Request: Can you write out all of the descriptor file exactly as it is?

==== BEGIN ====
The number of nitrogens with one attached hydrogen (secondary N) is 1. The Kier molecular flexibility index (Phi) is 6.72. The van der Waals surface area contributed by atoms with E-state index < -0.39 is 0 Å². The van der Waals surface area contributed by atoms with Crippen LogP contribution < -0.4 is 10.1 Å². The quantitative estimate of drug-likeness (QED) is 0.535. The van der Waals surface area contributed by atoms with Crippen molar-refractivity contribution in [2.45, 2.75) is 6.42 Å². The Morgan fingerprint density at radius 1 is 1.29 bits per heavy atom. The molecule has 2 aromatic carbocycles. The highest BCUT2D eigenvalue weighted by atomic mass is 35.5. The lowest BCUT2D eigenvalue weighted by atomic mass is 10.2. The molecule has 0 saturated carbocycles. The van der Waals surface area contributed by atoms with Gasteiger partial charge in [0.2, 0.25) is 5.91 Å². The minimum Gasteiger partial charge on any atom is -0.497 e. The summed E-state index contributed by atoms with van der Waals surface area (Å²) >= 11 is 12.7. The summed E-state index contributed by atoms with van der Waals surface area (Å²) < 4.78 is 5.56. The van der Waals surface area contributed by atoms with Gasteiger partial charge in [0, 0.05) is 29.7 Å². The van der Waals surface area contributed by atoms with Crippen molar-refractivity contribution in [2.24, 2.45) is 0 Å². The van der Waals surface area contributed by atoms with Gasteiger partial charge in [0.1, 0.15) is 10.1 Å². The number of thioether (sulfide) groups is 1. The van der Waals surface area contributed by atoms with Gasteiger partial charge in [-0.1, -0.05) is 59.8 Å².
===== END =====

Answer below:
The number of nitrogens with one attached hydrogen (secondary N) is 1. The Kier molecular flexibility index (Phi) is 6.72. The van der Waals surface area contributed by atoms with E-state index < -0.39 is 0 Å². The van der Waals surface area contributed by atoms with Crippen LogP contribution < -0.4 is 10.1 Å². The quantitative estimate of drug-likeness (QED) is 0.535. The van der Waals surface area contributed by atoms with Crippen molar-refractivity contribution in [2.45, 2.75) is 6.42 Å². The Morgan fingerprint density at radius 1 is 1.29 bits per heavy atom. The molecule has 2 aromatic carbocycles. The highest BCUT2D eigenvalue weighted by atomic mass is 35.5. The lowest BCUT2D eigenvalue weighted by atomic mass is 10.2. The molecule has 0 saturated carbocycles. The van der Waals surface area contributed by atoms with Gasteiger partial charge in [0.2, 0.25) is 5.91 Å². The minimum Gasteiger partial charge on any atom is -0.497 e. The summed E-state index contributed by atoms with van der Waals surface area (Å²) >= 11 is 12.7. The summed E-state index contributed by atoms with van der Waals surface area (Å²) < 4.78 is 5.56. The van der Waals surface area contributed by atoms with Gasteiger partial charge in [0, 0.05) is 29.7 Å². The van der Waals surface area contributed by atoms with Crippen molar-refractivity contribution in [2.24, 2.45) is 0 Å². The van der Waals surface area contributed by atoms with Gasteiger partial charge in [0.1, 0.15) is 10.1 Å². The number of thioether (sulfide) groups is 1. The van der Waals surface area contributed by atoms with Gasteiger partial charge in [-0.1, -0.05) is 59.8 Å².